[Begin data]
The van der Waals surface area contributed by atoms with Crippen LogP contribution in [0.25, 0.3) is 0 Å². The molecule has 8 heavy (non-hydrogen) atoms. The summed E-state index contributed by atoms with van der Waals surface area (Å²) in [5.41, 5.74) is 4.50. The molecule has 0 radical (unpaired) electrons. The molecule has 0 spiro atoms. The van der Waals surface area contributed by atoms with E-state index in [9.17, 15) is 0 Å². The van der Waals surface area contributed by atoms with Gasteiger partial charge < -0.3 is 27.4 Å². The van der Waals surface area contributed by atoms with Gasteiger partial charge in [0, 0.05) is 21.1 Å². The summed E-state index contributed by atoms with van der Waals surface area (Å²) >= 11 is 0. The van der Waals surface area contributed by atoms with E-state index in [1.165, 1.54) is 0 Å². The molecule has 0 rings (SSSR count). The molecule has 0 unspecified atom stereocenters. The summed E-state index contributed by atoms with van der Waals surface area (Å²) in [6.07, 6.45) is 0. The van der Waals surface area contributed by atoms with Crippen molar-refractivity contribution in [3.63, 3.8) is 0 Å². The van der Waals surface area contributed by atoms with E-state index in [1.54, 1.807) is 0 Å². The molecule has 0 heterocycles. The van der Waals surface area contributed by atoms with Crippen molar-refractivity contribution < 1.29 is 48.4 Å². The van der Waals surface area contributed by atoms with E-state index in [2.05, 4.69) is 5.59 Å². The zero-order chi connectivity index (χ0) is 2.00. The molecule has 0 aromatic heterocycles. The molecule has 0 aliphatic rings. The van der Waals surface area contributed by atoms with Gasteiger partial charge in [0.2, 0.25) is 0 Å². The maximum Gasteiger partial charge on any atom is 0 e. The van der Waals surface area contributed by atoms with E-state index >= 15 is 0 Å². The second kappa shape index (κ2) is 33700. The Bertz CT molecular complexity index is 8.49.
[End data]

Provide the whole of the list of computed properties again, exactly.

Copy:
The van der Waals surface area contributed by atoms with Crippen LogP contribution in [0.25, 0.3) is 0 Å². The molecule has 8 heavy (non-hydrogen) atoms. The summed E-state index contributed by atoms with van der Waals surface area (Å²) in [5.41, 5.74) is 4.50. The molecule has 0 radical (unpaired) electrons. The molecule has 0 spiro atoms. The van der Waals surface area contributed by atoms with E-state index in [9.17, 15) is 0 Å². The van der Waals surface area contributed by atoms with Gasteiger partial charge < -0.3 is 27.4 Å². The van der Waals surface area contributed by atoms with Gasteiger partial charge in [0, 0.05) is 21.1 Å². The summed E-state index contributed by atoms with van der Waals surface area (Å²) >= 11 is 0. The van der Waals surface area contributed by atoms with E-state index in [1.165, 1.54) is 0 Å². The molecule has 0 rings (SSSR count). The molecule has 0 unspecified atom stereocenters. The summed E-state index contributed by atoms with van der Waals surface area (Å²) in [6.07, 6.45) is 0. The van der Waals surface area contributed by atoms with Crippen molar-refractivity contribution in [3.63, 3.8) is 0 Å². The van der Waals surface area contributed by atoms with E-state index in [1.54, 1.807) is 0 Å². The molecule has 0 heterocycles. The van der Waals surface area contributed by atoms with Crippen molar-refractivity contribution < 1.29 is 48.4 Å². The van der Waals surface area contributed by atoms with E-state index in [2.05, 4.69) is 5.59 Å². The zero-order chi connectivity index (χ0) is 2.00. The molecule has 0 aromatic heterocycles. The molecule has 0 aliphatic rings. The van der Waals surface area contributed by atoms with Gasteiger partial charge in [0.2, 0.25) is 0 Å². The maximum Gasteiger partial charge on any atom is 0 e. The van der Waals surface area contributed by atoms with E-state index >= 15 is 0 Å². The second kappa shape index (κ2) is 33700. The Bertz CT molecular complexity index is 8.49.